Jargon & Blarney

Being surrounded by social media aficionados brought out the Luddite in me, with constant reminders of how little I know about tweeting, blogging and modern conversations in the virtual world.

I needed a field guide to navigate the ScienceOnline2012 conference in Raleigh while learning a whole new vocabulary.

I’ll be the first to admit that academics are the worst offenders of jargon-talk. We mean something very specific when we talk about literature (not Toni Morrison) and conceptualization (not sex) in social science.

And in the humanities, jargon is laden with goop-speak. Some terms are so abstruse they sound like blarney. It’s “blargon,” when …
… Scholars interrogate the meaning of a text
… A pastiche is hollow
… Media create the hyperreal
… Identity is a postmodern inflection

In blogosphere-speak I learned brand new words, although some translations still elude me. I learned that a vestibule doesn’t refer to Grandma’s home and that a hash tag has nothing to do with my time as a teenager living in The Netherlands.

Once I was able to slog through the molasses of the blargon I came to the conclusion that the core of our concerns is the same in 2012 as in 1912: how do we enfold science into daily discourse, and how can science inform democracy?


About Cynthia Coleman Emery

Professor and researcher at Portland State University who studies science communication, particularly issues that impact American Indians. Dr. Coleman is an enrolled citizen of the Osage Nation.
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1 Response to Jargon & Blarney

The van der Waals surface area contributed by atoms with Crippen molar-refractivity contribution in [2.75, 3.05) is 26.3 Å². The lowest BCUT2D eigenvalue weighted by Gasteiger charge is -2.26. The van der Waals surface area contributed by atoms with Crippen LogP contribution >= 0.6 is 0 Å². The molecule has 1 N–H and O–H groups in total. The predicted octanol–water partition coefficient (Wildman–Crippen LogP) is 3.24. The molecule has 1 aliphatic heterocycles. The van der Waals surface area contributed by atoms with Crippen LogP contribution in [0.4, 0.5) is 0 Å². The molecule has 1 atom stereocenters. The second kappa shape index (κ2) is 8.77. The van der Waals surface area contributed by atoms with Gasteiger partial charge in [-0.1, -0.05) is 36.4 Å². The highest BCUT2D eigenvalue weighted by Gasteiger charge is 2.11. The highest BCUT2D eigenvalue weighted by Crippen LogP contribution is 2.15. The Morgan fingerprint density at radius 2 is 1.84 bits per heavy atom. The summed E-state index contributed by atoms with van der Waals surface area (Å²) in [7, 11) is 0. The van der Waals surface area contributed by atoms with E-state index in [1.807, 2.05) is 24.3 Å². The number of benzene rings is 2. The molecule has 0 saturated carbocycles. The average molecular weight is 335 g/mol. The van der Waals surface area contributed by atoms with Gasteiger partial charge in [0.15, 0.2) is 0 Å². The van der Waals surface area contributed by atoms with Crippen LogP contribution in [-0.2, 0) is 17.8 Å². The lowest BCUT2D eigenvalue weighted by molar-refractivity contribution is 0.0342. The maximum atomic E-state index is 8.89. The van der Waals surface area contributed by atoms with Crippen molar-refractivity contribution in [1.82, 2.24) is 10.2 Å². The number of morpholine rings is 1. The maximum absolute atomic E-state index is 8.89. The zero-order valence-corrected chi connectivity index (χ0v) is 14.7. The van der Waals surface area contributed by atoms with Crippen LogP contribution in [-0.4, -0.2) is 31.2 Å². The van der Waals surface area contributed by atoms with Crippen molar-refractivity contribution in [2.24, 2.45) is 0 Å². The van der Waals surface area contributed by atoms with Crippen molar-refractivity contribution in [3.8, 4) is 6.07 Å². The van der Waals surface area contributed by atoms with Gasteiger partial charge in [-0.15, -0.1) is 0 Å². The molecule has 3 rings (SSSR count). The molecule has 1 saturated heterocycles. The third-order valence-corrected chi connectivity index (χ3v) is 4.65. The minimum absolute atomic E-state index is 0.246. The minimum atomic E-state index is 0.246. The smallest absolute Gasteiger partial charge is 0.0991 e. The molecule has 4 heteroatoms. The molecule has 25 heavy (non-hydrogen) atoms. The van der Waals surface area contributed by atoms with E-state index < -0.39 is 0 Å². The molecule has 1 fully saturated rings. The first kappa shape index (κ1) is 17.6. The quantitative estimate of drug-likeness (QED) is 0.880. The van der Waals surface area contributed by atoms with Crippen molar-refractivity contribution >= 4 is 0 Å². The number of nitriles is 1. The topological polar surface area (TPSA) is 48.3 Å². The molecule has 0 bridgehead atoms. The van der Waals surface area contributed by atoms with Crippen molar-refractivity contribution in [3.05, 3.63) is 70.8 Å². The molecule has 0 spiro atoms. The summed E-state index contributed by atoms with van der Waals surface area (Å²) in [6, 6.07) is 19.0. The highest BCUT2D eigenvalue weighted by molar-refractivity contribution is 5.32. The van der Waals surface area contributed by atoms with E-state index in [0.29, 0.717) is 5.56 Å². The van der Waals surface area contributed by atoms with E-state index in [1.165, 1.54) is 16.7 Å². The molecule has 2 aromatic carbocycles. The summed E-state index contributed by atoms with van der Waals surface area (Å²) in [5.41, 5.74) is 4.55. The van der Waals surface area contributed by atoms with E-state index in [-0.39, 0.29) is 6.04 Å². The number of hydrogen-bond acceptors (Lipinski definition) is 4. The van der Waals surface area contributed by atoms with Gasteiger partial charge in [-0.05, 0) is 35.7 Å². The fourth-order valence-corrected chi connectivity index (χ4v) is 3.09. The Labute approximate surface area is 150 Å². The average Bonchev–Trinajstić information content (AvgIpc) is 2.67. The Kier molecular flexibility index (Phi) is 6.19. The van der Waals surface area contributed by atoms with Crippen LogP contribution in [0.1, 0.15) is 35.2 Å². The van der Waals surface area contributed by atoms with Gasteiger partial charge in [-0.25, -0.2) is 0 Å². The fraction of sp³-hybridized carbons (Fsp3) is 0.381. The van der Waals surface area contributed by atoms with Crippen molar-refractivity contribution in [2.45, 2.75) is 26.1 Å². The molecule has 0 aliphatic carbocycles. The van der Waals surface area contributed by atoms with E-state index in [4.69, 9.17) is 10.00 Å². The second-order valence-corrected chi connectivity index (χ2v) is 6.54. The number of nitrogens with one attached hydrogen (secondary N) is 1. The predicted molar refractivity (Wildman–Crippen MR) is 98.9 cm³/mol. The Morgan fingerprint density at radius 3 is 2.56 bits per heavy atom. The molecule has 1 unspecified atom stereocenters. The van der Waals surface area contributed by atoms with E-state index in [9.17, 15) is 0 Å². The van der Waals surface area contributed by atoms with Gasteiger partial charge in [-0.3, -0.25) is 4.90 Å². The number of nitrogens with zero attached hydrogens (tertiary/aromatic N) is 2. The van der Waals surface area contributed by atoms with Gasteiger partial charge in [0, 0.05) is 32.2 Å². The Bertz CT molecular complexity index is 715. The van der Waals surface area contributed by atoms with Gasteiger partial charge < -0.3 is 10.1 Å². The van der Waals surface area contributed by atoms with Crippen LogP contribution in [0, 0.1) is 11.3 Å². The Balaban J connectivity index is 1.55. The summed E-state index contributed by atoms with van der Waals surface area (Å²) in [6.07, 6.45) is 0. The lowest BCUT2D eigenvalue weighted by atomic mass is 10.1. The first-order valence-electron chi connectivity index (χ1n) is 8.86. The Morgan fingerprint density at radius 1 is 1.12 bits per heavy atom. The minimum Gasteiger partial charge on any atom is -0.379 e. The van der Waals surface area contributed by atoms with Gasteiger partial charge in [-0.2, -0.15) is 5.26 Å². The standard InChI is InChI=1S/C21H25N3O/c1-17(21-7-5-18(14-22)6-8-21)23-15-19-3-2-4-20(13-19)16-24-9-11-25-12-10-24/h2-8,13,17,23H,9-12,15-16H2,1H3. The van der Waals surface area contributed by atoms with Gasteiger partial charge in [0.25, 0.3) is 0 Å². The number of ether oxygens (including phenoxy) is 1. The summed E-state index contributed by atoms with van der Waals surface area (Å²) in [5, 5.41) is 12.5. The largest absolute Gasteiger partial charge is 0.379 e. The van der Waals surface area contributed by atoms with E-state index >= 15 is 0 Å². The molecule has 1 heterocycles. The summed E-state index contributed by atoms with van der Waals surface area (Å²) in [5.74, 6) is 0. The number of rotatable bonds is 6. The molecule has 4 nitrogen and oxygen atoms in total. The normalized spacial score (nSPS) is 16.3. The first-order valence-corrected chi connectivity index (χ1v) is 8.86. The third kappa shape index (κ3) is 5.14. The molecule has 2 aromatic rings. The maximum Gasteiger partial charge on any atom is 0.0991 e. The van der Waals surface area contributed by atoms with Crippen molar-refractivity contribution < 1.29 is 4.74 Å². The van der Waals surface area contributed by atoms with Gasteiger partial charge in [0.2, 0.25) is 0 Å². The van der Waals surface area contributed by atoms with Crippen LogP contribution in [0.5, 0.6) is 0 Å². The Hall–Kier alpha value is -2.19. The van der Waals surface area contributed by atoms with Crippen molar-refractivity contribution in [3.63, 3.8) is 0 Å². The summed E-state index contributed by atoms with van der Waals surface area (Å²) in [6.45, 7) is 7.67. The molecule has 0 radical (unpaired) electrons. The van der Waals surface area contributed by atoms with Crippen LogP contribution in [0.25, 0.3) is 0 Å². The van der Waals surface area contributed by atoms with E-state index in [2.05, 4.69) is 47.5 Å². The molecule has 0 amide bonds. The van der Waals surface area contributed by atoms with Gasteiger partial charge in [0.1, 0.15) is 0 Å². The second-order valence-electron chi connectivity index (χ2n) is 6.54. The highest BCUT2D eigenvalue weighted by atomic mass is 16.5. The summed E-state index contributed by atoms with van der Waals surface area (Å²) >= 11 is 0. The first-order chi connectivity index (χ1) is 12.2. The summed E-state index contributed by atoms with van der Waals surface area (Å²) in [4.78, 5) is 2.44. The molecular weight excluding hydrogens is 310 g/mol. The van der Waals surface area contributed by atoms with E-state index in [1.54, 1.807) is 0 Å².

1. mervtano says:

    From a recent proposal for a roundtable on the native scientist as nation-builder:

    The fourth set of dynamics establishes the processes by which the native scientist persuades mainstream science that a restructuring of its canon to include not only the elements of a tribe’s traditional knowledge, but also the process by which that knowledge was produced, communicated, and operationalized. The native scientist should understand how decisions about what passes as scientific knowledge are settled, how it should be acquired, and the means by which claims are warranted. To be more effective in persuading mainstream science to restructure its canon it is increasingly necessary that the native scientist affiliate with a bureaucratic power-structure in business or government. What are the hegemonic influences of such affiliations and how does the native scientist negotiate these influences? How does knowledge move from the particularities of its site of production to universal acceptance? And how does the native scientist leverage these activities to help restore the tribal “national” consciousness? As it was in the third set of dynamics it may be necessary for the native scientist to work with senior scientist to learn how the traditions of science evolve and design approaches consistent with such processes to engage scientific institutions.


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